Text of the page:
The Chinese believe that rather than enlightenment, they are fostering harmony. After all, China’s tribute system from the mid-14th to the mid-19th century in East Asia wrought fewer wars than the balance-of-power system did in Europe. China imagines a tribute system throughout the World-Island, in which one power, itself, dominates and lesser powers know their place, even as this system may not be particularly coercive or overbearing.

There is no moral purpose to this system. Beyond its borders, China will not be oppressive like the Soviet Union was in Central and Eastern Europe during the Cold War, not because China disapproves of such heavy handedness but because it is too much work and serves no particular economic goal. Taiwan and Hong Kong, like Xinjiang, are another story entirely. Within the borders of the Chinese state (as Beijing conceives of it), all must be brought firmly to heel.

Whereas the Soviet Union, like the United States, believed in a moral objective to history, in its case to be achieved by Marxist principles, China has few such utopian tendencies beyond its legal borders. This makes China less self-destructive and, as a consequence, more formidable as an adversary. Trade and money—more than Marxism—are what concerns newly imperial China. History has no particular direction in China’s eyes. Thus, there is no end to it. No philosophical principle of governance will triumph. So clashing ideas don’t really count, unlike during the Cold War. Efficiency and, by inference, harmony are the only virtues. All that matters are the construction and maintenance of trade routes. In this way, an amoral age can be as brutal as an outright immoral one. Just look at what is happening to the Uyghurs.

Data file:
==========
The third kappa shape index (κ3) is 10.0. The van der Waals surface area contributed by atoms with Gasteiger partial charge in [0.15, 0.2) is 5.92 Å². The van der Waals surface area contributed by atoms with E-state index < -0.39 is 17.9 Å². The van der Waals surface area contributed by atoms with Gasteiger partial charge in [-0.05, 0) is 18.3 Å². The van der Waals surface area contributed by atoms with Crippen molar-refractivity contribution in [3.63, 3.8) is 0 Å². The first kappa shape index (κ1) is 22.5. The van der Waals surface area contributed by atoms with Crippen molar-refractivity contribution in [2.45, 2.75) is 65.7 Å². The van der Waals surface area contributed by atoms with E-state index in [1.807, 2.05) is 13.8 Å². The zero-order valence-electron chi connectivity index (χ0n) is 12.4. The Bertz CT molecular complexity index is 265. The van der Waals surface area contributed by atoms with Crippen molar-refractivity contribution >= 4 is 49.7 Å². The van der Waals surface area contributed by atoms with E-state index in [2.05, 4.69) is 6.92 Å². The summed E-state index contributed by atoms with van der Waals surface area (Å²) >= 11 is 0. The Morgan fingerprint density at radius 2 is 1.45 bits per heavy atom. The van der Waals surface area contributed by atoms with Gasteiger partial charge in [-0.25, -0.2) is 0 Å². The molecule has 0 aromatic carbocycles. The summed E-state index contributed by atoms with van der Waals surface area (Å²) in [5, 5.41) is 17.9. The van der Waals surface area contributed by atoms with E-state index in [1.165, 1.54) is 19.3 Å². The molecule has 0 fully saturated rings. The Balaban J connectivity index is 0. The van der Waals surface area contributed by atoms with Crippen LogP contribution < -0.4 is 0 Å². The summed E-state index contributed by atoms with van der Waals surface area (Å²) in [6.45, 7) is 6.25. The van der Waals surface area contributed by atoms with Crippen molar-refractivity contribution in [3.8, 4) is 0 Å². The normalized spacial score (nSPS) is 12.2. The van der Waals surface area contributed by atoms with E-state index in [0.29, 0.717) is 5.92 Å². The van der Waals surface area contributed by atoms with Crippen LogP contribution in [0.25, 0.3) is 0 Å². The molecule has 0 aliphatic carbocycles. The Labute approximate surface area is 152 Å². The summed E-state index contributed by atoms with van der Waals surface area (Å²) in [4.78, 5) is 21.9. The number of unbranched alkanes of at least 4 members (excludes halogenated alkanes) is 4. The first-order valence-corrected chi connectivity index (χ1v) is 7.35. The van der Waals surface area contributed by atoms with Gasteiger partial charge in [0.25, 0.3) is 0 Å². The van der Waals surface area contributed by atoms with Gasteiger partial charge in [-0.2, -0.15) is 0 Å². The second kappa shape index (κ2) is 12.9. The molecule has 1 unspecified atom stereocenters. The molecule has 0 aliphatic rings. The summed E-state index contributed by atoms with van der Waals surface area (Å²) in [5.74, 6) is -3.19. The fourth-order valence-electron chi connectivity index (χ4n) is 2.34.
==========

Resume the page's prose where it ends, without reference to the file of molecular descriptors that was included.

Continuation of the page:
Robert D. Kaplan is the Robert Strausz-Hupé chair in geopolitics at the Foreign Policy Research Institute. He is the author of The Revenge of Geography: What the Map Tells Us About Coming Conflicts and the Battle Against Fate; Asia’s Cauldron: The South China Sea and the End of a Stable Pacific; The Good American: The Epic Life of Bob Gersony, the U.S. Government’s Greatest Humanitarian; and other books.